Before and Afters

by Joshua Foust on 2/26/2010 · 1 comment

A Children’s Treasury of breathless media coverage, in non-rhyming couplet/quotation form.


The man with the most sway in Marja is Abdul Rahman Jan, the former police chief in Helmand. His officers in Marja were so corrupt and ruthless — their trademark was summary executions — that many residents welcomed the Taliban as a more humane alternative.


“There has been very little progress,” said Haji Abdurrahman Jan, the head of the Marjah shura and a former police chief in Helmand. “The foreign and Afghan forces have advanced only 2 kilometers from their descent point. This is very little in relation to their numbers.”


However that turns up, by this point in the game we have a pattern very firmly established: in the next month or two, there will be a major attack inside Afghanistan in retaliation. And it will kill a lot more innocent people. And we will rinse and repeat and wonder why we’ve made so little progress.


A crew of suicide bombers armed with grenades and Kalashnikov rifles attacked two guesthouses frequented by foreigners here early Friday, setting off a gun battle with Afghan police and killing at least 16 people.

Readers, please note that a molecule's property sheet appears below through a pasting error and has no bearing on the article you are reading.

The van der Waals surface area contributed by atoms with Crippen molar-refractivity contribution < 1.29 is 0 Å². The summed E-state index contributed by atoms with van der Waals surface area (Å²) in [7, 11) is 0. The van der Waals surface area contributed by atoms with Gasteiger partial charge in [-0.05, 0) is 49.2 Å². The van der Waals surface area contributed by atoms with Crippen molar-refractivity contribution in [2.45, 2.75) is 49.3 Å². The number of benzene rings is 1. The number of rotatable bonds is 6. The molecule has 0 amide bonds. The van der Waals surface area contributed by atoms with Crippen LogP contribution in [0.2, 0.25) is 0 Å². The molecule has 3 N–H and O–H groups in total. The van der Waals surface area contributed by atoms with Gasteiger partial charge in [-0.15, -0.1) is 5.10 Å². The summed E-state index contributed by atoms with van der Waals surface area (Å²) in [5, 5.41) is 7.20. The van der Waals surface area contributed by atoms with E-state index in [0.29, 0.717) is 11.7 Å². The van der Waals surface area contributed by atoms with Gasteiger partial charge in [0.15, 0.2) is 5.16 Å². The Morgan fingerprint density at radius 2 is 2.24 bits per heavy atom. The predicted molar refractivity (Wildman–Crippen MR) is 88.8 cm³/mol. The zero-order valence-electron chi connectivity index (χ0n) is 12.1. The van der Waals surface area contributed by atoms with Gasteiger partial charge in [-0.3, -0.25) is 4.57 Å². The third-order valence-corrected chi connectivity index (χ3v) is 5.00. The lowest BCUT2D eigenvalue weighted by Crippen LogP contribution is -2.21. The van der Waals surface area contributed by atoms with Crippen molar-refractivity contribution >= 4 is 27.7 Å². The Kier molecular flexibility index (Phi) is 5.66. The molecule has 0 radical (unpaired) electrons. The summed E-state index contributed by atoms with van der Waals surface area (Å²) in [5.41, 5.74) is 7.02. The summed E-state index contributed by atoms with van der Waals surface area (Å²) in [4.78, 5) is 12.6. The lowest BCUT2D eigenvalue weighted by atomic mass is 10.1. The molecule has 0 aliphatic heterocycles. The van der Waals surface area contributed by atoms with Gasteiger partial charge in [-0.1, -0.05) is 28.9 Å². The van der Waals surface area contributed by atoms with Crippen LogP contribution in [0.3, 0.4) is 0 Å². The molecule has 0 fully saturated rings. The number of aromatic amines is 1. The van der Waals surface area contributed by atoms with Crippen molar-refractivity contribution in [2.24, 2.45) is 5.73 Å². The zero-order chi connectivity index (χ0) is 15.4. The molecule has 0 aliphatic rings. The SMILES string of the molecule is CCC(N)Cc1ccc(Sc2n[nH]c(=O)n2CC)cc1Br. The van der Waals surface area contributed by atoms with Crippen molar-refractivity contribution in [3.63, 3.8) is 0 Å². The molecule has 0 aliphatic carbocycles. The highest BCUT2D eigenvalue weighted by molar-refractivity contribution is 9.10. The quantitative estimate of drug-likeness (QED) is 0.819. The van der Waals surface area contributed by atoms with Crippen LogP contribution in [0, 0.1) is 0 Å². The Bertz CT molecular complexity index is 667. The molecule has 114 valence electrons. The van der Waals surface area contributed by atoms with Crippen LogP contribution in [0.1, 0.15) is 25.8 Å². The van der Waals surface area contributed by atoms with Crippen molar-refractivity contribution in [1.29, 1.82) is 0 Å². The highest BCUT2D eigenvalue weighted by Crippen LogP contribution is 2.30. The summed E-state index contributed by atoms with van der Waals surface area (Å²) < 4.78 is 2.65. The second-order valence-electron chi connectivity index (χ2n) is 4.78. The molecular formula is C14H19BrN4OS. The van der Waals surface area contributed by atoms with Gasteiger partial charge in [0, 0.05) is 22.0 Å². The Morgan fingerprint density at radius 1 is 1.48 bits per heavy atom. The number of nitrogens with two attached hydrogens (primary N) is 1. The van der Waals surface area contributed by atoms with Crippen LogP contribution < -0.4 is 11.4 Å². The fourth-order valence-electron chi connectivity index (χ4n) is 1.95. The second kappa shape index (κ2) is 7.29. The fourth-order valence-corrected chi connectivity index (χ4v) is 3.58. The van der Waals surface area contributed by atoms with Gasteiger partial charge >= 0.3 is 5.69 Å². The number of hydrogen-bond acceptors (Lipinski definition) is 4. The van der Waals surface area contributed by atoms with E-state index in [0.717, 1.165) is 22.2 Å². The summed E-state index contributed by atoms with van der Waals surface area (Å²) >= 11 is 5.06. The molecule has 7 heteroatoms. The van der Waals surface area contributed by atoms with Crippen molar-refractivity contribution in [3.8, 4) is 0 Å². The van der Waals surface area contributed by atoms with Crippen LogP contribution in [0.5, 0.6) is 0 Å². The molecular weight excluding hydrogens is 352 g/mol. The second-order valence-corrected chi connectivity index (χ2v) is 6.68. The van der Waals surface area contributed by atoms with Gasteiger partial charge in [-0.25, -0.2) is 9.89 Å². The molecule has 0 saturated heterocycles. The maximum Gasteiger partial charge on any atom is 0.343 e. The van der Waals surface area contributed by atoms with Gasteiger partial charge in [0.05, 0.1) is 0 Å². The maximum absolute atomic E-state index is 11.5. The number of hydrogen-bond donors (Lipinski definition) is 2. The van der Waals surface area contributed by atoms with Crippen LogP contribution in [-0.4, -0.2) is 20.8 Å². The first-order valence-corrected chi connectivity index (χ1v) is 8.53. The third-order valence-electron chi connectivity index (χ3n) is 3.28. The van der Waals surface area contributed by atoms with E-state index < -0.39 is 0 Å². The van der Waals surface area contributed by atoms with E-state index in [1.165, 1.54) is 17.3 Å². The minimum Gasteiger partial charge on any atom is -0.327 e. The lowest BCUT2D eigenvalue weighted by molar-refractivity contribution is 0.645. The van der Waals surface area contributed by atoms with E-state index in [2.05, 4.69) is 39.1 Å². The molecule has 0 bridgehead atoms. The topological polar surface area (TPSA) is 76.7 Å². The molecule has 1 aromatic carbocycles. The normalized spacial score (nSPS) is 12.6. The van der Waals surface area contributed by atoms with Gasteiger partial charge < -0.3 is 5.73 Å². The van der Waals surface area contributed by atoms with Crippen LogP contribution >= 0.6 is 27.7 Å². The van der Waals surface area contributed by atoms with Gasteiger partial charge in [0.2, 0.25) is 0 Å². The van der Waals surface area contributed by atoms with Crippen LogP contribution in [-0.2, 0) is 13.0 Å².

In other words, opium behaves like any other agricultural commodity: responsive to demand and supply, with a fairly normal price elasticity and a fairly normal elasticity of demand. Yet, neither the UNODC nor most Western governments seem willing to discuss this in any great detail.


A record flow of Afghan drugs is shifting toward Russia’s North Caucasus on the back of a number of anti-drug trafficking operations in Pakistan, Russian drug control chief Viktor Ivanov said on Thursday.

Alright, you get the point.

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This post was written by...

– author of 1848 posts on 17_PersonNotFound.

Joshua Foust is a Fellow at the American Security Project and the author of Afghanistan Journal: Selections from His research focuses primarily on Central and South Asia. Joshua is a correspondent for The Atlantic and a columnist for PBS Need to Know. Joshua appears regularly on the BBC World News, Aljazeera, and international public radio. Joshua's writing has appeared in the Columbia Journalism Review, Foreign Policy’s AfPak Channel, the New York Times, Reuters, and the Christian Science Monitor. Follow him on twitter: @joshuafoust

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{ 1 comment }

reader March 1, 2010 at 1:11 pm


We can’t mess with the opium crop, how else are we going to fund our black ops? And if a bunch of Russians and Iranians die of heroin overdoses, it’s just an added cherry for DC. You get good press for justifying the ongoing war on drugs and more dead foreigners. Isn’t that our overarching international policy anyways: propaganda for useless government programs and dead foreigners?

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